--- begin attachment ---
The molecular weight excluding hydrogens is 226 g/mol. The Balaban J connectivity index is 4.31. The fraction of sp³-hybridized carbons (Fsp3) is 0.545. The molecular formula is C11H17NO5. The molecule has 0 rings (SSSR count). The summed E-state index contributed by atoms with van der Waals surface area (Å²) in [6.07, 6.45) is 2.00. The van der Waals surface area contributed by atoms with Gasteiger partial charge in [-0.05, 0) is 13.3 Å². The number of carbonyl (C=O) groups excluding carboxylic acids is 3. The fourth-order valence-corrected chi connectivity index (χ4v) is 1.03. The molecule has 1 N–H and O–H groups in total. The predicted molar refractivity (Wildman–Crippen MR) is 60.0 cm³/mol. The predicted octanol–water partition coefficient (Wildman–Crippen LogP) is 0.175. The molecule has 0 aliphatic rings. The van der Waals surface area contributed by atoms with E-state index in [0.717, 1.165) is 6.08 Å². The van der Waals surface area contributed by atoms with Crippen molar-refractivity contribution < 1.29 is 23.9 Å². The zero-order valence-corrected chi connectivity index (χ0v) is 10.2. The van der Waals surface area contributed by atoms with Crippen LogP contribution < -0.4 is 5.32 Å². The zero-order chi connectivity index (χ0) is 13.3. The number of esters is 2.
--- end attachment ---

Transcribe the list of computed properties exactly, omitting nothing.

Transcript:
The molecular weight excluding hydrogens is 226 g/mol. The Balaban J connectivity index is 4.31. The fraction of sp³-hybridized carbons (Fsp3) is 0.545. The molecular formula is C11H17NO5. The molecule has 0 rings (SSSR count). The summed E-state index contributed by atoms with van der Waals surface area (Å²) in [6.07, 6.45) is 2.00. The van der Waals surface area contributed by atoms with Gasteiger partial charge in [-0.05, 0) is 13.3 Å². The number of carbonyl (C=O) groups excluding carboxylic acids is 3. The fourth-order valence-corrected chi connectivity index (χ4v) is 1.03. The molecule has 1 N–H and O–H groups in total. The predicted molar refractivity (Wildman–Crippen MR) is 60.0 cm³/mol. The predicted octanol–water partition coefficient (Wildman–Crippen LogP) is 0.175. The molecule has 0 aliphatic rings. The van der Waals surface area contributed by atoms with E-state index in [0.717, 1.165) is 6.08 Å². The van der Waals surface area contributed by atoms with Crippen molar-refractivity contribution < 1.29 is 23.9 Å². The zero-order valence-corrected chi connectivity index (χ0v) is 10.2. The van der Waals surface area contributed by atoms with Crippen LogP contribution < -0.4 is 5.32 Å². The zero-order chi connectivity index (χ0) is 13.3. The number of esters is 2.